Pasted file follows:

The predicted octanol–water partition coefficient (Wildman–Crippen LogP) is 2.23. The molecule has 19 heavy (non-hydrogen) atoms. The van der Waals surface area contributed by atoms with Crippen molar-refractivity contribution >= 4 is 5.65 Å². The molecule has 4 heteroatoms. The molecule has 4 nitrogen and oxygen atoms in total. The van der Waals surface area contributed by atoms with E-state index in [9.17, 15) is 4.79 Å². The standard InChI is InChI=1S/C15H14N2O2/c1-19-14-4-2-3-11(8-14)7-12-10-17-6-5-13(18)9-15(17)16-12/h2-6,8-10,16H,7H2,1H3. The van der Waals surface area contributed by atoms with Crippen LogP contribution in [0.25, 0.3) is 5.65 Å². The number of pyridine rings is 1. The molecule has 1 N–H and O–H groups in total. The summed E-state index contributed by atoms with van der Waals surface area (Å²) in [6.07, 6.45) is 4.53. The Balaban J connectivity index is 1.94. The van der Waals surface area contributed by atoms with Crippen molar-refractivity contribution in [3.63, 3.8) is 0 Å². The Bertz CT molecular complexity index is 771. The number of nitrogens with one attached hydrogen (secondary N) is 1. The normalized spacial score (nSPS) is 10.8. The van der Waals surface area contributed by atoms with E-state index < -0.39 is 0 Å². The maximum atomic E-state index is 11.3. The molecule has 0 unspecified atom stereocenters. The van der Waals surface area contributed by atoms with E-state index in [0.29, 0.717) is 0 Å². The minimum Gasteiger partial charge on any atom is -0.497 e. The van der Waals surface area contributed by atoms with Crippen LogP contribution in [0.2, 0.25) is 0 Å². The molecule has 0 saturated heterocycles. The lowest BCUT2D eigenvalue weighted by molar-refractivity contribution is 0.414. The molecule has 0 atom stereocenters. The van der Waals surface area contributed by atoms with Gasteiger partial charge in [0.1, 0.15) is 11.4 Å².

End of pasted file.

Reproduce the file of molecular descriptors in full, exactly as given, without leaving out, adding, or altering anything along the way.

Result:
The predicted octanol–water partition coefficient (Wildman–Crippen LogP) is 2.23. The molecule has 19 heavy (non-hydrogen) atoms. The van der Waals surface area contributed by atoms with Crippen molar-refractivity contribution >= 4 is 5.65 Å². The molecule has 4 heteroatoms. The molecule has 4 nitrogen and oxygen atoms in total. The van der Waals surface area contributed by atoms with E-state index in [9.17, 15) is 4.79 Å². The standard InChI is InChI=1S/C15H14N2O2/c1-19-14-4-2-3-11(8-14)7-12-10-17-6-5-13(18)9-15(17)16-12/h2-6,8-10,16H,7H2,1H3. The van der Waals surface area contributed by atoms with Crippen LogP contribution in [0.25, 0.3) is 5.65 Å². The number of pyridine rings is 1. The molecule has 1 N–H and O–H groups in total. The summed E-state index contributed by atoms with van der Waals surface area (Å²) in [6.07, 6.45) is 4.53. The Balaban J connectivity index is 1.94. The van der Waals surface area contributed by atoms with Crippen molar-refractivity contribution in [3.63, 3.8) is 0 Å². The Bertz CT molecular complexity index is 771. The number of nitrogens with one attached hydrogen (secondary N) is 1. The normalized spacial score (nSPS) is 10.8. The van der Waals surface area contributed by atoms with E-state index < -0.39 is 0 Å². The maximum atomic E-state index is 11.3. The molecule has 0 unspecified atom stereocenters. The van der Waals surface area contributed by atoms with E-state index in [0.29, 0.717) is 0 Å². The minimum Gasteiger partial charge on any atom is -0.497 e. The van der Waals surface area contributed by atoms with Crippen LogP contribution in [0.2, 0.25) is 0 Å². The molecule has 0 saturated heterocycles. The lowest BCUT2D eigenvalue weighted by molar-refractivity contribution is 0.414. The molecule has 0 atom stereocenters. The van der Waals surface area contributed by atoms with Gasteiger partial charge in [0.1, 0.15) is 11.4 Å².